HARRISBURG, Pa. (AP) — State auditors said Tuesday that sloppy record keeping made it impossible to determine if the Pennsylvania Department of Labor and Industry properly spent millions of dollars in recent years on an unemployment compensation system that melted down during a funding fight.
Auditor General Eugene DePasquale said the state spent nearly $180 million under a 2013 law designed to improve the services at state unemployment compensation centers, but the money was commingled with other spending. He said most of the money probably went to pay employees.
“They dumped all the money into one fund,” said DePasquale, a Democrat, making it “nearly impossible for us to do an independent assessment.”
The department laid off nearly 500 workers and closed three of the eight service centers in December after Senate Republicans blocked a new round of funding over concerns about propping up an inefficient system. By January, nearly all calls to the centers generated busy signals, and those who did get through faced long waits that sometimes dragged on for hours.
“This level of service is completely unacceptable, and a lot of people were left wondering why these three particular service centers were shut down,” DePasquale said at a news conference.
Sen. Scott Wagner, a York County Republican who has been an outspoken critic of how the system is operated, said afterward that additional funding will be a hard sell without massive changes and improved accountability.
“This is more garbage. We are going to be back here four years, five years, six years from now,” Wagner said. “If you allow the same people to be involved who wasted all the money, it’s going to happen again.”
Democratic Gov. Tom Wolf on Monday signed a law providing $15 million for the system as a short-term fix. Wolf said he planned to rehire about 200 of the laid-off employees and reopen the Altoona service center next month.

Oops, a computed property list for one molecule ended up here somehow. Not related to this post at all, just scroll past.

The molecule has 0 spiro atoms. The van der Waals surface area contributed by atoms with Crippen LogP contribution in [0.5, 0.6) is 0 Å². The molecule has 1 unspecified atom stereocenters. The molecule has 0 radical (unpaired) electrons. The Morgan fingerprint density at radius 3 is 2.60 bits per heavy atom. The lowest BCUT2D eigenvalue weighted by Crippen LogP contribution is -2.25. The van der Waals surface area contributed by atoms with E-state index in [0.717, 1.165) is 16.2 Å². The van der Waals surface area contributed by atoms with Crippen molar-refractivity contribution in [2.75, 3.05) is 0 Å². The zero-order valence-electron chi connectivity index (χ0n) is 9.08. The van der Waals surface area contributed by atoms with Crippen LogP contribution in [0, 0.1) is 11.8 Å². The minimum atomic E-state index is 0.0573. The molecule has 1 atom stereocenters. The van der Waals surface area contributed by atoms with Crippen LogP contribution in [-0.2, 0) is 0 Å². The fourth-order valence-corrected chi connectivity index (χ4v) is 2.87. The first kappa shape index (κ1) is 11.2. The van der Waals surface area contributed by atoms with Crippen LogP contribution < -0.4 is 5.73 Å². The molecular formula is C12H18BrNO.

Wolf spokesman J.J. Abbott said the department has already addressed some of the issues in DePasquale’s report by changing personnel and accounting practices and “finally holding IT contractors accountable.”
“We must never repeat the failure on the part of the Senate to fund the system in November 2016 that created a chaotic and disastrous situation for nearly 500 (Labor and Industry) employees and tens of thousands of unemployed Pennsylvanians seeking benefits,” Abbott said. “A long-term funding solution is necessary to fix the legacy problems outlined by the auditor general.”
DePasquale said the Labor and Industry Department needs tens of millions to rehire workers and pay for current operations and about $64 million for a new computer system.
“To say that it is being held together with bubble gum would be an insult to bubble gum,” he said.
He warned against going to a system that’s entirely online because not everyone has internet access.